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Discussion Starter #1
Hi,

I'm considering buying this tractor, but the dealer currently does not have any blades to show me. I'm just a bit hesitant to buy without seeing because, for my property, plowing heavily drifted snow at times is a big part of what I use a tractor for. I've been using a Cub Cadet 129 (one of the old IH models) and the plow on that one is built like a tank. I've also not seen whatever attachment assy that would need to go on the front of the tractor, so any thoughts on that would be appreciated as well.

Thanks,
Keith
 

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If the parts illustrations are of any help... here you go. The first assy is BM26155 and is called the snow blower and front blade compatibility kit.



 

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Discussion Starter #3
J....thanks. Anything helps, since I've not gotten any info at all from the dealer about what I'd be getting with the tractor. Hoping someone will chime in that has familiarity with using these attachments.
 

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Discussion Starter #4 (Edited)
If the parts illustrations are of any help... here you go. The first assy is BM26155 and is called the snow blower and front blade compatibility kit.



Did some searching found the parts area of the JD website. Thanks again for leading me in the right direction. It appears this same compatibility kit is used for many different tractor models.
 

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I can't resist saying something derogatorily funny. I envision the engineer(s) that designed that conglomeration have framed copies hanging on their walls.
Thinking, who needs a Penthouse? :yahoo:
 

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If you have a chance to look at a 54" blade for a 1-series I suspect the construction is similar. The 48" blade for the X590 weighs 54lb. and the 54" blade for the 1-series weighs 65lb. Which, isn't a real surprise since the blade JD chose to use on the 1-series was designed for a garden tractor.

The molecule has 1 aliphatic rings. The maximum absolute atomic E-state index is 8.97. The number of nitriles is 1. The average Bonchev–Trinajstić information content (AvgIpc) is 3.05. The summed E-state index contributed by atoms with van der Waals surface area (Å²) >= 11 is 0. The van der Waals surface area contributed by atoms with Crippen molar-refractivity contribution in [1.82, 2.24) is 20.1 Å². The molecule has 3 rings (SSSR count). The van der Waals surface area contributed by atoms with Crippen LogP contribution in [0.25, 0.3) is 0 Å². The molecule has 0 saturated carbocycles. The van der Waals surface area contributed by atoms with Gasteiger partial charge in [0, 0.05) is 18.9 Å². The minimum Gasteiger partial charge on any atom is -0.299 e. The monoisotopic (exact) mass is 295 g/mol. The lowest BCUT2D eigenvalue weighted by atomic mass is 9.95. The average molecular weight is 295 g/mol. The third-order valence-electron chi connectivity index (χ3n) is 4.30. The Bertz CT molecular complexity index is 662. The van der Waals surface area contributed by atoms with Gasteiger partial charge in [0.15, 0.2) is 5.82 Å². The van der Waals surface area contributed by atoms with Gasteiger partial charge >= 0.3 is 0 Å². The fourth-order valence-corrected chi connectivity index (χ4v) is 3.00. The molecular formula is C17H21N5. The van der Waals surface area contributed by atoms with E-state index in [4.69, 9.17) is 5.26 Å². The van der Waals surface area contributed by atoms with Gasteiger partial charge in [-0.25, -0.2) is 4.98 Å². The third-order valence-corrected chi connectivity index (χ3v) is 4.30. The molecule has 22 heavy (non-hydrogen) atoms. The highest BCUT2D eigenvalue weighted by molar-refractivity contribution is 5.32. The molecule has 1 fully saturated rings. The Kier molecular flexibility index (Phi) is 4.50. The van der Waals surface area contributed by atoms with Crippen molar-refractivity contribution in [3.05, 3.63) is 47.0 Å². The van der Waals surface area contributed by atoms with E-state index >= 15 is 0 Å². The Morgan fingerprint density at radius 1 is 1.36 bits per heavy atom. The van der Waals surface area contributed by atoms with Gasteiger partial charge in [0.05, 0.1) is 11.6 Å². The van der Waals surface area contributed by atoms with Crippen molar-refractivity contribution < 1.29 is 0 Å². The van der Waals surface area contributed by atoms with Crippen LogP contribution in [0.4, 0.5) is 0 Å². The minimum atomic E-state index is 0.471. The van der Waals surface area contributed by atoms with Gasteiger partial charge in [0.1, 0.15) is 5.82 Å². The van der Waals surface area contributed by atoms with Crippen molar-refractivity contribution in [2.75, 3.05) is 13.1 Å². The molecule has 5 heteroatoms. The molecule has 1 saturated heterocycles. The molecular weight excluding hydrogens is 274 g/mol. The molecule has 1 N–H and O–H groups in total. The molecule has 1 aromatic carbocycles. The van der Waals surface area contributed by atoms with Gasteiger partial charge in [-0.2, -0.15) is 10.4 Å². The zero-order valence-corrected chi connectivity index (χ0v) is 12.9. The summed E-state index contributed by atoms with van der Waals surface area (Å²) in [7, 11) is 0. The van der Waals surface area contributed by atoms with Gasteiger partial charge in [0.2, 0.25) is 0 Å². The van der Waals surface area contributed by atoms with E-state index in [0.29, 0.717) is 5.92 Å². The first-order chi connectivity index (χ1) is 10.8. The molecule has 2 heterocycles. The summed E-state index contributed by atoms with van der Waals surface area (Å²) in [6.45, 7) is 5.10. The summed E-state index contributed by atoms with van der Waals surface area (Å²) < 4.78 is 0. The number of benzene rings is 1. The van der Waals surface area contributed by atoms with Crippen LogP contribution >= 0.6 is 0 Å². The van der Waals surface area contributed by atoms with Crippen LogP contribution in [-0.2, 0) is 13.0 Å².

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Hi,

I'm considering buying this tractor, but the dealer currently does not have any blades to show me. I'm just a bit hesitant to buy without seeing because, for my property, plowing heavily drifted snow at times is a big part of what I use a tractor for. I've been using a Cub Cadet 129 (one of the old IH models) and the plow on that one is built like a tank. I've also not seen whatever attachment assy that would need to go on the front of the tractor, so any thoughts on that would be appreciated as well.

Thanks,
Keith
Because of your comment I highlighted in red and the item #16 shown in the top illustration you copied (the drive belt) and you are used to machine which is built MUCH HEAVIER DUTY than are newer machines, I would strongly encourage you to consider going into the x7XX series machines. Granted, you don't need a belt for the snow plow, but since you are already at the top of the X5XX machine line, I would encourage you to look at the shaft driven implements of the x7xx series machines. If you get "heavily drifted snow" at times, you may need to consider going with a two stage snow thrower, in addition to your blade to deal with the total snow volumes.

The physical size of the difference in machines between the x590 and the x7xx machines is pretty minimal. The x7xx machines have hydraulic lifts, power steering, full hydraulic implement connections, etc. Fully hydraulic blade angling is a feature for snow plowing that once you have used it, you wouldn't want to be without it. The x7xx machines have hydraulic angling cylinders on the 54" front plow mount. You can use the same mount with the angling cylinder for the 2 stage snow thrower, you just put a pin in the hitch so it can't angle and the hydraulic line which angles the snow blade rotates the blower chute when using that attachment..........

I have three neighbors with the x5XX series machines with the front mounted snowblower. All of them opted for the snow thrower instead of the front mounted blade. For the last 3 years, first one neighbor has paid me to plow his driveway because of the "Hassle and expense" of swapping from the mower deck to the blower and back again in the spring. Now, this has grown to include all three of them as they have always paid Deere to come out and take their mower deck off and mount the snow removal equipment and then do the reverse in the spring. All of these owners have Deere do all of their service work and seasonal changes to their equipment. I even offered to show two of the neighbors how to make this change over them selves, but they simply don't want to bother with it or due to circumstances, they can't do it on their own.

The first neighbor who owns the machine and contacted me about snow plowing told me that as long as my plow bills were below $700 per season, he was saving money based upon what he actually spends for these seasonal service calls. As it turns out, three of the last four winters, the snow plowing was right near the amount spent on the service transition cost.